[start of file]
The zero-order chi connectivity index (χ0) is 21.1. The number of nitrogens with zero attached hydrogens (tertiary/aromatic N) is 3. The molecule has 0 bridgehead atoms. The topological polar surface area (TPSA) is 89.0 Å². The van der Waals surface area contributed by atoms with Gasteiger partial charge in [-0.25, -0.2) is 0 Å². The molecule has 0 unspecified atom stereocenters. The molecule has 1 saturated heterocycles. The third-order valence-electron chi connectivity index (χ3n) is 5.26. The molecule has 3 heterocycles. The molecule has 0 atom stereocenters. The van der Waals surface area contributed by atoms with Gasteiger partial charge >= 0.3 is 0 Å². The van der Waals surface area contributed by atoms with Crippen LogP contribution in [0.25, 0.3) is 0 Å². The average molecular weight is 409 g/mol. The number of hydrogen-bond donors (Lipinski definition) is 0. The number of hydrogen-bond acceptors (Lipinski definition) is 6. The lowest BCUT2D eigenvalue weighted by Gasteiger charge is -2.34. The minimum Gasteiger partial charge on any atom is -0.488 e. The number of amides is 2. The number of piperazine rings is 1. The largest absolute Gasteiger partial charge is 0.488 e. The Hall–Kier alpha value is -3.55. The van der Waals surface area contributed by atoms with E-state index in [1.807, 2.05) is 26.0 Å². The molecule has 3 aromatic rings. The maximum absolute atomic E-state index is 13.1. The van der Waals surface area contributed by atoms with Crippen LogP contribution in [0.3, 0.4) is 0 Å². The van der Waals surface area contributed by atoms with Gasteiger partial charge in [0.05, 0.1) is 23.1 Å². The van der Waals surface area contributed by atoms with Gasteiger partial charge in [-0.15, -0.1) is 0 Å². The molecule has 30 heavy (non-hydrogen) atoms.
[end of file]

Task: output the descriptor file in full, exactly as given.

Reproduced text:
The zero-order chi connectivity index (χ0) is 21.1. The number of nitrogens with zero attached hydrogens (tertiary/aromatic N) is 3. The molecule has 0 bridgehead atoms. The topological polar surface area (TPSA) is 89.0 Å². The van der Waals surface area contributed by atoms with Gasteiger partial charge in [-0.25, -0.2) is 0 Å². The molecule has 0 unspecified atom stereocenters. The molecule has 1 saturated heterocycles. The third-order valence-electron chi connectivity index (χ3n) is 5.26. The molecule has 3 heterocycles. The molecule has 0 atom stereocenters. The van der Waals surface area contributed by atoms with Gasteiger partial charge >= 0.3 is 0 Å². The van der Waals surface area contributed by atoms with Crippen LogP contribution in [0.25, 0.3) is 0 Å². The average molecular weight is 409 g/mol. The number of hydrogen-bond donors (Lipinski definition) is 0. The number of hydrogen-bond acceptors (Lipinski definition) is 6. The lowest BCUT2D eigenvalue weighted by Gasteiger charge is -2.34. The minimum Gasteiger partial charge on any atom is -0.488 e. The number of amides is 2. The number of piperazine rings is 1. The largest absolute Gasteiger partial charge is 0.488 e. The Hall–Kier alpha value is -3.55. The van der Waals surface area contributed by atoms with E-state index in [1.807, 2.05) is 26.0 Å². The molecule has 3 aromatic rings. The maximum absolute atomic E-state index is 13.1. The van der Waals surface area contributed by atoms with Crippen LogP contribution in [0.3, 0.4) is 0 Å². The van der Waals surface area contributed by atoms with Gasteiger partial charge in [0.05, 0.1) is 23.1 Å². The van der Waals surface area contributed by atoms with Gasteiger partial charge in [-0.15, -0.1) is 0 Å². The molecule has 30 heavy (non-hydrogen) atoms.